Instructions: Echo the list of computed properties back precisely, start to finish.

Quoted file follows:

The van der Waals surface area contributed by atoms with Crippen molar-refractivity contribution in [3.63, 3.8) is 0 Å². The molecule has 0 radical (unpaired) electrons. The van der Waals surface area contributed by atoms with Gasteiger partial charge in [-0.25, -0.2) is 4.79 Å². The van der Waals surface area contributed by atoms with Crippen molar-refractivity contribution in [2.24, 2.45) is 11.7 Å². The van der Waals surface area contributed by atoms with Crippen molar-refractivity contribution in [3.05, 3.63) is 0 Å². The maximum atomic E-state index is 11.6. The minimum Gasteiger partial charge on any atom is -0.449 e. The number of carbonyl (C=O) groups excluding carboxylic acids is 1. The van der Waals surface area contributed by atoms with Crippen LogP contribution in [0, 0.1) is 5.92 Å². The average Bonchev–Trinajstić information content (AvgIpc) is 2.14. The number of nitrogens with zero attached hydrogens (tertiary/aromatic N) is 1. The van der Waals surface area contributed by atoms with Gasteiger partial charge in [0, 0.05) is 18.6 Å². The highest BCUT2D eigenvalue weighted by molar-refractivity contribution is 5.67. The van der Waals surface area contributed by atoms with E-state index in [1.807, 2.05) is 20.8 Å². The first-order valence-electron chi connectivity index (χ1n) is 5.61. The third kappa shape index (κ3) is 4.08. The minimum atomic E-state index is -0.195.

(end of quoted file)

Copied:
The van der Waals surface area contributed by atoms with Crippen molar-refractivity contribution in [3.63, 3.8) is 0 Å². The molecule has 0 radical (unpaired) electrons. The van der Waals surface area contributed by atoms with Gasteiger partial charge in [-0.25, -0.2) is 4.79 Å². The van der Waals surface area contributed by atoms with Crippen molar-refractivity contribution in [2.24, 2.45) is 11.7 Å². The van der Waals surface area contributed by atoms with Crippen molar-refractivity contribution in [3.05, 3.63) is 0 Å². The maximum atomic E-state index is 11.6. The minimum Gasteiger partial charge on any atom is -0.449 e. The number of carbonyl (C=O) groups excluding carboxylic acids is 1. The van der Waals surface area contributed by atoms with Crippen LogP contribution in [0, 0.1) is 5.92 Å². The average Bonchev–Trinajstić information content (AvgIpc) is 2.14. The number of nitrogens with zero attached hydrogens (tertiary/aromatic N) is 1. The van der Waals surface area contributed by atoms with Gasteiger partial charge in [0, 0.05) is 18.6 Å². The highest BCUT2D eigenvalue weighted by molar-refractivity contribution is 5.67. The van der Waals surface area contributed by atoms with E-state index in [1.807, 2.05) is 20.8 Å². The first-order valence-electron chi connectivity index (χ1n) is 5.61. The third kappa shape index (κ3) is 4.08. The minimum atomic E-state index is -0.195.